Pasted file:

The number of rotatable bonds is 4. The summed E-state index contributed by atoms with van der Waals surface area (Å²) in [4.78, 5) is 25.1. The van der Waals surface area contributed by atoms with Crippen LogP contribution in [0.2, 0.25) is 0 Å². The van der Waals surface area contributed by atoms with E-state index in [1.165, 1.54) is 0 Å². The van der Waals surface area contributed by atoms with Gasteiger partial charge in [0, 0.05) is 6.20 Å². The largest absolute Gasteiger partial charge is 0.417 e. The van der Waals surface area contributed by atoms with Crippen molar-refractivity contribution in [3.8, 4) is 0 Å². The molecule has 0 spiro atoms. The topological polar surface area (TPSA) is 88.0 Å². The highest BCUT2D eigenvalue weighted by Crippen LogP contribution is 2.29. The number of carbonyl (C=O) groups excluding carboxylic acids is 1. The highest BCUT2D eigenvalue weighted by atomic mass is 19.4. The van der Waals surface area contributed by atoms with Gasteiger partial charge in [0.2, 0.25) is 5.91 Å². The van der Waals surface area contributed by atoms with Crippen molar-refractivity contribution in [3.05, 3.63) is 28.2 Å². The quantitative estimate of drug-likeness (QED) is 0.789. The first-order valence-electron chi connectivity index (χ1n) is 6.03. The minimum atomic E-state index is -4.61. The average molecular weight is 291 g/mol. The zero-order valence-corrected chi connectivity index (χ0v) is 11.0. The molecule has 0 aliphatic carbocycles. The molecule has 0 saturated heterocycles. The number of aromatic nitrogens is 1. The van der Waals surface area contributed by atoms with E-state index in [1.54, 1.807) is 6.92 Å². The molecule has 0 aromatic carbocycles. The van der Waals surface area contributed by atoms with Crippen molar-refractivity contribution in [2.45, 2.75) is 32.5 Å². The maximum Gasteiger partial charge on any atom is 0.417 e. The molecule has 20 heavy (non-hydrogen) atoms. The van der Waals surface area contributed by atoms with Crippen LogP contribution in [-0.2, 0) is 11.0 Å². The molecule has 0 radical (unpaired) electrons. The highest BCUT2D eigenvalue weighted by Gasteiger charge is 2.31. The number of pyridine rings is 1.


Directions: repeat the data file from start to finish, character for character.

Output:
The number of rotatable bonds is 4. The summed E-state index contributed by atoms with van der Waals surface area (Å²) in [4.78, 5) is 25.1. The van der Waals surface area contributed by atoms with Crippen LogP contribution in [0.2, 0.25) is 0 Å². The van der Waals surface area contributed by atoms with E-state index in [1.165, 1.54) is 0 Å². The van der Waals surface area contributed by atoms with Gasteiger partial charge in [0, 0.05) is 6.20 Å². The largest absolute Gasteiger partial charge is 0.417 e. The van der Waals surface area contributed by atoms with Crippen molar-refractivity contribution in [3.8, 4) is 0 Å². The molecule has 0 spiro atoms. The topological polar surface area (TPSA) is 88.0 Å². The highest BCUT2D eigenvalue weighted by Crippen LogP contribution is 2.29. The number of carbonyl (C=O) groups excluding carboxylic acids is 1. The highest BCUT2D eigenvalue weighted by atomic mass is 19.4. The van der Waals surface area contributed by atoms with Gasteiger partial charge in [0.2, 0.25) is 5.91 Å². The van der Waals surface area contributed by atoms with Crippen molar-refractivity contribution in [3.05, 3.63) is 28.2 Å². The quantitative estimate of drug-likeness (QED) is 0.789. The first-order valence-electron chi connectivity index (χ1n) is 6.03. The minimum atomic E-state index is -4.61. The average molecular weight is 291 g/mol. The zero-order valence-corrected chi connectivity index (χ0v) is 11.0. The molecule has 0 aliphatic carbocycles. The molecule has 0 saturated heterocycles. The number of aromatic nitrogens is 1. The van der Waals surface area contributed by atoms with E-state index in [1.54, 1.807) is 6.92 Å². The molecule has 0 aromatic carbocycles. The van der Waals surface area contributed by atoms with Crippen molar-refractivity contribution in [2.45, 2.75) is 32.5 Å². The maximum Gasteiger partial charge on any atom is 0.417 e. The molecule has 20 heavy (non-hydrogen) atoms. The van der Waals surface area contributed by atoms with Crippen LogP contribution in [-0.2, 0) is 11.0 Å². The molecule has 0 radical (unpaired) electrons. The highest BCUT2D eigenvalue weighted by Gasteiger charge is 2.31. The number of pyridine rings is 1.